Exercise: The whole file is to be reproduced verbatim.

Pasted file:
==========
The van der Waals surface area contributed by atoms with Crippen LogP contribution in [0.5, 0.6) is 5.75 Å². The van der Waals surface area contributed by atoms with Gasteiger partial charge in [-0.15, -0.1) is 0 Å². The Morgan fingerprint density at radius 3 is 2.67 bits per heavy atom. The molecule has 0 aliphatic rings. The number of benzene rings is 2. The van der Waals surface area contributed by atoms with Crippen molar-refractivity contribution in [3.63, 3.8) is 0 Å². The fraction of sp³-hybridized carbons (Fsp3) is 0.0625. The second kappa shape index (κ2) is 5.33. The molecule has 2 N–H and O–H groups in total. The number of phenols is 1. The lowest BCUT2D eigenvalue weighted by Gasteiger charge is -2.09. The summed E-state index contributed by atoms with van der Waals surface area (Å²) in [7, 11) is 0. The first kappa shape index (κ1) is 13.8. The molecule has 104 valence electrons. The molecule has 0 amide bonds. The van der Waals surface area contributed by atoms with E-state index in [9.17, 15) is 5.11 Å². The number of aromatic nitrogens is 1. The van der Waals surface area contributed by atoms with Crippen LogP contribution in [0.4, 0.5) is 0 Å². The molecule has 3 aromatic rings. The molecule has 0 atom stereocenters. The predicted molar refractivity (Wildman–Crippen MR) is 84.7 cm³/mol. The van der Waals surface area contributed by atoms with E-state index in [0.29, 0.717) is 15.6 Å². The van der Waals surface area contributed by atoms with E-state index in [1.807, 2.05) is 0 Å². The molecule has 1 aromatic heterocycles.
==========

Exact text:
The van der Waals surface area contributed by atoms with Crippen LogP contribution in [0.5, 0.6) is 5.75 Å². The van der Waals surface area contributed by atoms with Gasteiger partial charge in [-0.15, -0.1) is 0 Å². The Morgan fingerprint density at radius 3 is 2.67 bits per heavy atom. The molecule has 0 aliphatic rings. The number of benzene rings is 2. The van der Waals surface area contributed by atoms with Crippen molar-refractivity contribution in [3.63, 3.8) is 0 Å². The fraction of sp³-hybridized carbons (Fsp3) is 0.0625. The second kappa shape index (κ2) is 5.33. The molecule has 2 N–H and O–H groups in total. The number of phenols is 1. The lowest BCUT2D eigenvalue weighted by Gasteiger charge is -2.09. The summed E-state index contributed by atoms with van der Waals surface area (Å²) in [7, 11) is 0. The first kappa shape index (κ1) is 13.8. The molecule has 104 valence electrons. The molecule has 0 amide bonds. The van der Waals surface area contributed by atoms with E-state index in [9.17, 15) is 5.11 Å². The number of aromatic nitrogens is 1. The van der Waals surface area contributed by atoms with Crippen LogP contribution in [0.4, 0.5) is 0 Å². The molecule has 3 aromatic rings. The molecule has 0 atom stereocenters. The predicted molar refractivity (Wildman–Crippen MR) is 84.7 cm³/mol. The van der Waals surface area contributed by atoms with E-state index in [0.29, 0.717) is 15.6 Å². The van der Waals surface area contributed by atoms with E-state index in [1.807, 2.05) is 0 Å². The molecule has 1 aromatic heterocycles.